Explaining the Federer bit, and his style of enacting jokes with vigorous hand movements and gestures, the comedian said that he thinks of jokes visually. “I think in images and not in words, and so, I jump from topic to topic in my mind quickly.” He likes creating hypothetical situations, such as the imaginary ‘Federer vs [Rafael] Nadal stoned’ set, within which he can crack smaller jokes. As for acting out on stage, Subramanian credits his inspirations, Regan and Eddie Izzard, and his natural instinct for physical performance, previously honed by his appearances in YouTube sketches.
Though Subramanian’s comedy is safe and unlikely to offend any demographic, he does admire socially provocative humour – “the whole George Carlin brand of comedy”, for instance. Not that he can do a Carlin, or musical comedy in the vein of Bo Burnham, another comedian he appreciates.
Like any other comic, Subramanian hones his material during open mic sessions to gauge which joke might work. If he senses that a joke is first-rate even though the audience may not be receptive, he goes ahead anyway.
For example, during the gag about driving skills in his Kal Main Udega special, Subramanian says that the car has been serviced so many times in two months that none of its parts is original anymore. Subramanian’s father then tells his son, “Your car is like the Ship of Theseus...”
The reference to Theseus’s paradox has been missed by live audiences before, in Subramanian’s experience, and once again, brings a muted response from the audience at the Amazon special. “Initially, I set up the joke in a way that I would be startled to hear that reference from my dad,” Subramanian said. “I would go quiet and act shocked to put myself in the audience’s shoes but I ended up over-explaining the joke in trying to address it.” But now, Subramanian is fine with a section of the audience missing the joke and a few of them getting it.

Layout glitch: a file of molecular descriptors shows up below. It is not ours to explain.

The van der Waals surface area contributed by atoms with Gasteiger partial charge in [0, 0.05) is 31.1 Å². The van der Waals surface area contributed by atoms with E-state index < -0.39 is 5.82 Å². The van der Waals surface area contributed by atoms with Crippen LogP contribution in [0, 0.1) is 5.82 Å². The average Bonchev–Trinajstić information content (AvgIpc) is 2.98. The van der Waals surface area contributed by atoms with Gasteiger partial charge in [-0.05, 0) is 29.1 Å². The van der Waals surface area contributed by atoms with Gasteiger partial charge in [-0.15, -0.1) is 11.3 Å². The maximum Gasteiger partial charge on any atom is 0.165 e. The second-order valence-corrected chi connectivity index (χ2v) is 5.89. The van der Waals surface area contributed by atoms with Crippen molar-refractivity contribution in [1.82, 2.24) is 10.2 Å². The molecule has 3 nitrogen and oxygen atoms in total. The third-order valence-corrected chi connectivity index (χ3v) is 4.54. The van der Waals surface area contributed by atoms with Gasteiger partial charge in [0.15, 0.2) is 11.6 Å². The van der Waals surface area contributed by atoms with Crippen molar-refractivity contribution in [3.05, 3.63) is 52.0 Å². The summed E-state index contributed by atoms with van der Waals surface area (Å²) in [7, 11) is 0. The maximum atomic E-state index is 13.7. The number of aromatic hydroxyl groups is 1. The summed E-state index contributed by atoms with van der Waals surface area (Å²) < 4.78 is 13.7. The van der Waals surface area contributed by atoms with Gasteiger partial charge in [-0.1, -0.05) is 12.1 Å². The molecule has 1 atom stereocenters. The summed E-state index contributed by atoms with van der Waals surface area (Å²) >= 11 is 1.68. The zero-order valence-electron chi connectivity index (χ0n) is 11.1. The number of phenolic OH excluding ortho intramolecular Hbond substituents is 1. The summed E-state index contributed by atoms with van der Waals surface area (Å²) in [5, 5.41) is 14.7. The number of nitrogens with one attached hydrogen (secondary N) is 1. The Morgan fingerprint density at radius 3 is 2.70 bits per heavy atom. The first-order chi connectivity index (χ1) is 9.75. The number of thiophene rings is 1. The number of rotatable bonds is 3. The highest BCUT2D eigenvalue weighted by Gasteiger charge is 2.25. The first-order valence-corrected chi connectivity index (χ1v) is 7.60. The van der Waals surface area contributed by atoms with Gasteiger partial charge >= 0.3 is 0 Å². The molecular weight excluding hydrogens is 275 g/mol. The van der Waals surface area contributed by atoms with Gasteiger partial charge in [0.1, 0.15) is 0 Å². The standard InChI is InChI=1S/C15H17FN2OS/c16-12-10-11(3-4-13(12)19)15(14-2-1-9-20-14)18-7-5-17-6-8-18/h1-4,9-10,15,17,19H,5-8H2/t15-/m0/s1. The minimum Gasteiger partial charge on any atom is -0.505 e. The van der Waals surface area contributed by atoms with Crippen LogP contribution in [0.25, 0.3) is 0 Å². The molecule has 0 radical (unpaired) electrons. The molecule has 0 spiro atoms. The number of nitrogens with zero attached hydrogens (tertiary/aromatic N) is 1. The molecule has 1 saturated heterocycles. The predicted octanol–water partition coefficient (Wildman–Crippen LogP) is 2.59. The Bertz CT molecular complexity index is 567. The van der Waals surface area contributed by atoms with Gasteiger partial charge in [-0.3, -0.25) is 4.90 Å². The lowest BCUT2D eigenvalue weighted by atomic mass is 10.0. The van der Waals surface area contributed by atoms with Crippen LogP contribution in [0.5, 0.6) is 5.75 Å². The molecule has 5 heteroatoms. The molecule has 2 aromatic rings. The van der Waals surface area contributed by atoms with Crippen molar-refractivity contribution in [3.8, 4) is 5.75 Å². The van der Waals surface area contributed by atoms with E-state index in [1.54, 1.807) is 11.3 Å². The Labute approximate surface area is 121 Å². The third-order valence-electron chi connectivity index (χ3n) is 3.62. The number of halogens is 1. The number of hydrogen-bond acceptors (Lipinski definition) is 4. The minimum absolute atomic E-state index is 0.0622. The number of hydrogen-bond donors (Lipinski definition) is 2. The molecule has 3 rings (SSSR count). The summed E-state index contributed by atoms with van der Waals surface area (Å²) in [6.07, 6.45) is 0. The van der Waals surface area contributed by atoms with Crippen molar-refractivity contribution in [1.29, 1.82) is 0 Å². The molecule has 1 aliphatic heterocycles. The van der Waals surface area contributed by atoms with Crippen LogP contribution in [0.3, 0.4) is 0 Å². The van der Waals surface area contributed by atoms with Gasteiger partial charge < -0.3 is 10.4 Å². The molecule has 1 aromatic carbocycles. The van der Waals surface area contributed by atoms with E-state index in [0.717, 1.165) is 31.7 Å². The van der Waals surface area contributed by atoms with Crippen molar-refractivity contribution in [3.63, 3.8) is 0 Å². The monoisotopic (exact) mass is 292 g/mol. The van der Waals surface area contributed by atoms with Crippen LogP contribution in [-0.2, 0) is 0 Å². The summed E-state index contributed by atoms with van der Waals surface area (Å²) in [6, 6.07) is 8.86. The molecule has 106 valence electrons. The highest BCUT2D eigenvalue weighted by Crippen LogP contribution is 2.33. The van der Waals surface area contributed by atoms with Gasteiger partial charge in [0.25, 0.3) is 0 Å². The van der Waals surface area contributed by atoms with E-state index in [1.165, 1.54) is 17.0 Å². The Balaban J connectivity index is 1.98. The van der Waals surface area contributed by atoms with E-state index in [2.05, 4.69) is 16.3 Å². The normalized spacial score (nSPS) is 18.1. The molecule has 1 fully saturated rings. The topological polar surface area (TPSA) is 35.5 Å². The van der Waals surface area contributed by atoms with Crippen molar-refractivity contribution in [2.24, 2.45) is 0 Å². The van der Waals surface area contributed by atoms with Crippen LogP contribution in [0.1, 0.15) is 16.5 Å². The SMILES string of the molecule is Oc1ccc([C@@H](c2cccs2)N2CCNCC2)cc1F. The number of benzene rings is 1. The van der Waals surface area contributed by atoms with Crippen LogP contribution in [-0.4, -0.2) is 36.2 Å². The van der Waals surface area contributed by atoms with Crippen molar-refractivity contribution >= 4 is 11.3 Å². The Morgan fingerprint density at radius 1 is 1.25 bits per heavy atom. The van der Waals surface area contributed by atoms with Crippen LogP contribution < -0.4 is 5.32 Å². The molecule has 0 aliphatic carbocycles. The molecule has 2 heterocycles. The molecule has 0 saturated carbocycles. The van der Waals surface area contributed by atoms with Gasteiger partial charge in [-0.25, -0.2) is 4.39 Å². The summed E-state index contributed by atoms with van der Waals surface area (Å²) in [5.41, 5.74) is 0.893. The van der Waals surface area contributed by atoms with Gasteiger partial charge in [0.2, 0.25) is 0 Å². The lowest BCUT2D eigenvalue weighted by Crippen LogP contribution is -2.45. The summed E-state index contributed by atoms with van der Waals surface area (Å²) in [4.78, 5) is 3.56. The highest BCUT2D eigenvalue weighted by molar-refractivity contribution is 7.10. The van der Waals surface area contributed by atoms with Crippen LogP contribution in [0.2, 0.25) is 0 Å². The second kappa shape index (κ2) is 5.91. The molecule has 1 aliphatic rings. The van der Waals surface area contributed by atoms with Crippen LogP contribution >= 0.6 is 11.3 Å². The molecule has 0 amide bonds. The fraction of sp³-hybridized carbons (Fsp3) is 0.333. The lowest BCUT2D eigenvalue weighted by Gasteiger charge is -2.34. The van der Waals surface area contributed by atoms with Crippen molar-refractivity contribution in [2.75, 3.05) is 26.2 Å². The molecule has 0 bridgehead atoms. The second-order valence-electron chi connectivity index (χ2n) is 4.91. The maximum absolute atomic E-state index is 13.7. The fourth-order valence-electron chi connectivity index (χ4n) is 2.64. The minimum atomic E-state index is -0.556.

Hobby to a career
Kal Main Udega is Subramanian’s first stand-up comedy special. He had been attending open mics since 2014, while he was working as a brand manager for Mahindra & Mahindra. But the nine-to-five job did not sit well with Subramanian and he delved into stand-up comedy as a hobby. In 2015, he started Random Chikibum with his colleague, comedian Kumar Varun, and they began creating and shooting comic sketches, which they uploaded to YouTube.
Comedy became a livelihood for Subramanian after Random Chikibum won the YouTube Comedy Hunt in 2015. He and Varun were signed by the artist management company, Only Much Louder, and Subramanian quit his job soon after to begin working on his stand-up acts and Random Chikibum’s videos full time.
Meanwhile, Subramanian gained greater visibility by appearing in videos alongside All India Bakchod and Rath, among others. Videos of his stand-up sets, particularly one titled Breakup and MBA, went viral in 2017 and now with the one-hour online special, he has broken into a select group of India’s stand-up comics.
A staple of Subramanian’s live acts – as well as Kal Main Udega – is the mandatory joke referencing his older company. Interestingly, his former colleagues and bosses are fine with Subramanian’s Mahindra jokes. “That’s because Anand Mahindra is a very progressive man,” Subramanian said. “In fact, they invite me to perform for them. I have performed for them at least five times since I quit.”